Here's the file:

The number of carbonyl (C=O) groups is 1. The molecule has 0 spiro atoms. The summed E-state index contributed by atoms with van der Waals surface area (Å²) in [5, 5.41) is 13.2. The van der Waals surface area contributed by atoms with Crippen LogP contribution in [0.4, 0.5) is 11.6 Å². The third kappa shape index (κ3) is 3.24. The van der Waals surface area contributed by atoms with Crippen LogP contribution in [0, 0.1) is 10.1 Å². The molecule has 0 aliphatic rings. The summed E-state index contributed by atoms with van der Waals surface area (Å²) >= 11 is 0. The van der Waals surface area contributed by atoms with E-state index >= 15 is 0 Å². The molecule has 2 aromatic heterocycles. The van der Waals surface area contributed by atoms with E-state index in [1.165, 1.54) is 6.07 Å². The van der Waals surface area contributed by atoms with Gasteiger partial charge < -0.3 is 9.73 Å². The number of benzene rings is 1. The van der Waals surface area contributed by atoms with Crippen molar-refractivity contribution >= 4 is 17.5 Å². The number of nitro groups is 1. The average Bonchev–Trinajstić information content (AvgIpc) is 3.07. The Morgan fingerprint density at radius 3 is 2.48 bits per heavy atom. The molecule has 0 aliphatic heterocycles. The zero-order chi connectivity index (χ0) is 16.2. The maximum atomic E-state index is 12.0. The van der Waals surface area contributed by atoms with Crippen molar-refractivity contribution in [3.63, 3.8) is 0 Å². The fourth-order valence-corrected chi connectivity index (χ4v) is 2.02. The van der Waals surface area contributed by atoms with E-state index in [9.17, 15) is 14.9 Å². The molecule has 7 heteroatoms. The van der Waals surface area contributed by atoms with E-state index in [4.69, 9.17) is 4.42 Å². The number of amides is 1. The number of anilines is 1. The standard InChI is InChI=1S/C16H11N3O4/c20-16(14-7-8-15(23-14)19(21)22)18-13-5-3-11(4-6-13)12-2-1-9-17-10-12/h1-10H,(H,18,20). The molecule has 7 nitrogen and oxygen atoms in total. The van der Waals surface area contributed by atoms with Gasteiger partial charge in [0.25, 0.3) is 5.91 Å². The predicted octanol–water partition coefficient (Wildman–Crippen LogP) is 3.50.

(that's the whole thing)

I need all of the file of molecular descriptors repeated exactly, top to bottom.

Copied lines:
The number of carbonyl (C=O) groups is 1. The molecule has 0 spiro atoms. The summed E-state index contributed by atoms with van der Waals surface area (Å²) in [5, 5.41) is 13.2. The van der Waals surface area contributed by atoms with Crippen LogP contribution in [0.4, 0.5) is 11.6 Å². The third kappa shape index (κ3) is 3.24. The van der Waals surface area contributed by atoms with Crippen LogP contribution in [0, 0.1) is 10.1 Å². The molecule has 0 aliphatic rings. The summed E-state index contributed by atoms with van der Waals surface area (Å²) >= 11 is 0. The van der Waals surface area contributed by atoms with E-state index >= 15 is 0 Å². The molecule has 2 aromatic heterocycles. The van der Waals surface area contributed by atoms with E-state index in [1.165, 1.54) is 6.07 Å². The van der Waals surface area contributed by atoms with Gasteiger partial charge < -0.3 is 9.73 Å². The number of benzene rings is 1. The van der Waals surface area contributed by atoms with Crippen molar-refractivity contribution >= 4 is 17.5 Å². The number of nitro groups is 1. The average Bonchev–Trinajstić information content (AvgIpc) is 3.07. The Morgan fingerprint density at radius 3 is 2.48 bits per heavy atom. The molecule has 0 aliphatic heterocycles. The zero-order chi connectivity index (χ0) is 16.2. The maximum atomic E-state index is 12.0. The van der Waals surface area contributed by atoms with Crippen molar-refractivity contribution in [3.63, 3.8) is 0 Å². The fourth-order valence-corrected chi connectivity index (χ4v) is 2.02. The van der Waals surface area contributed by atoms with E-state index in [9.17, 15) is 14.9 Å². The molecule has 7 heteroatoms. The van der Waals surface area contributed by atoms with E-state index in [4.69, 9.17) is 4.42 Å². The number of amides is 1. The number of anilines is 1. The standard InChI is InChI=1S/C16H11N3O4/c20-16(14-7-8-15(23-14)19(21)22)18-13-5-3-11(4-6-13)12-2-1-9-17-10-12/h1-10H,(H,18,20). The molecule has 7 nitrogen and oxygen atoms in total. The van der Waals surface area contributed by atoms with Gasteiger partial charge in [0.25, 0.3) is 5.91 Å². The predicted octanol–water partition coefficient (Wildman–Crippen LogP) is 3.50.